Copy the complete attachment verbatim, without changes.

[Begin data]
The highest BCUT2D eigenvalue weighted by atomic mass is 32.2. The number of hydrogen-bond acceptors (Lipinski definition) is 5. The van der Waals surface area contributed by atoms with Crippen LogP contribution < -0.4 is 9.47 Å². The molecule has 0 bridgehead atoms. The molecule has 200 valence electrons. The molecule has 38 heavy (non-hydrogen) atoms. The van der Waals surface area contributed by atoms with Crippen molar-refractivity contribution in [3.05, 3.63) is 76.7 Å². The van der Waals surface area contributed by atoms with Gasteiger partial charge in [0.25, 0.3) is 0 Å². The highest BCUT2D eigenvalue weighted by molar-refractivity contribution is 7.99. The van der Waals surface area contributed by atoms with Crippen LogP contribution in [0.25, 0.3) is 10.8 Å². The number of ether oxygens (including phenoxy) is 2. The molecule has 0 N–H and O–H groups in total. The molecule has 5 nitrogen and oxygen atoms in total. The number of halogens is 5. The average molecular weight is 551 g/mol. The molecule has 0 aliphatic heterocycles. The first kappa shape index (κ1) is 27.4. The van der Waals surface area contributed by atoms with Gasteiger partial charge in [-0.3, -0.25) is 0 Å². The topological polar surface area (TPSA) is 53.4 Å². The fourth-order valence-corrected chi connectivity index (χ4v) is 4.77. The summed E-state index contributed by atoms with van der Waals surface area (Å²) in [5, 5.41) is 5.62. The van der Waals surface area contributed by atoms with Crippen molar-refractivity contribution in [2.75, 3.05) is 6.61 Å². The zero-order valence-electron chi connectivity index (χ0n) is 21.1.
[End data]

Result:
The highest BCUT2D eigenvalue weighted by atomic mass is 32.2. The number of hydrogen-bond acceptors (Lipinski definition) is 5. The van der Waals surface area contributed by atoms with Crippen LogP contribution < -0.4 is 9.47 Å². The molecule has 0 bridgehead atoms. The molecule has 200 valence electrons. The molecule has 38 heavy (non-hydrogen) atoms. The van der Waals surface area contributed by atoms with Crippen molar-refractivity contribution in [3.05, 3.63) is 76.7 Å². The van der Waals surface area contributed by atoms with Gasteiger partial charge in [0.25, 0.3) is 0 Å². The highest BCUT2D eigenvalue weighted by molar-refractivity contribution is 7.99. The van der Waals surface area contributed by atoms with Crippen LogP contribution in [0.25, 0.3) is 10.8 Å². The number of ether oxygens (including phenoxy) is 2. The molecule has 0 N–H and O–H groups in total. The molecule has 5 nitrogen and oxygen atoms in total. The number of halogens is 5. The average molecular weight is 551 g/mol. The molecule has 0 aliphatic heterocycles. The first kappa shape index (κ1) is 27.4. The van der Waals surface area contributed by atoms with Gasteiger partial charge in [-0.3, -0.25) is 0 Å². The topological polar surface area (TPSA) is 53.4 Å². The fourth-order valence-corrected chi connectivity index (χ4v) is 4.77. The summed E-state index contributed by atoms with van der Waals surface area (Å²) in [5, 5.41) is 5.62. The van der Waals surface area contributed by atoms with Crippen molar-refractivity contribution in [2.75, 3.05) is 6.61 Å². The zero-order valence-electron chi connectivity index (χ0n) is 21.1.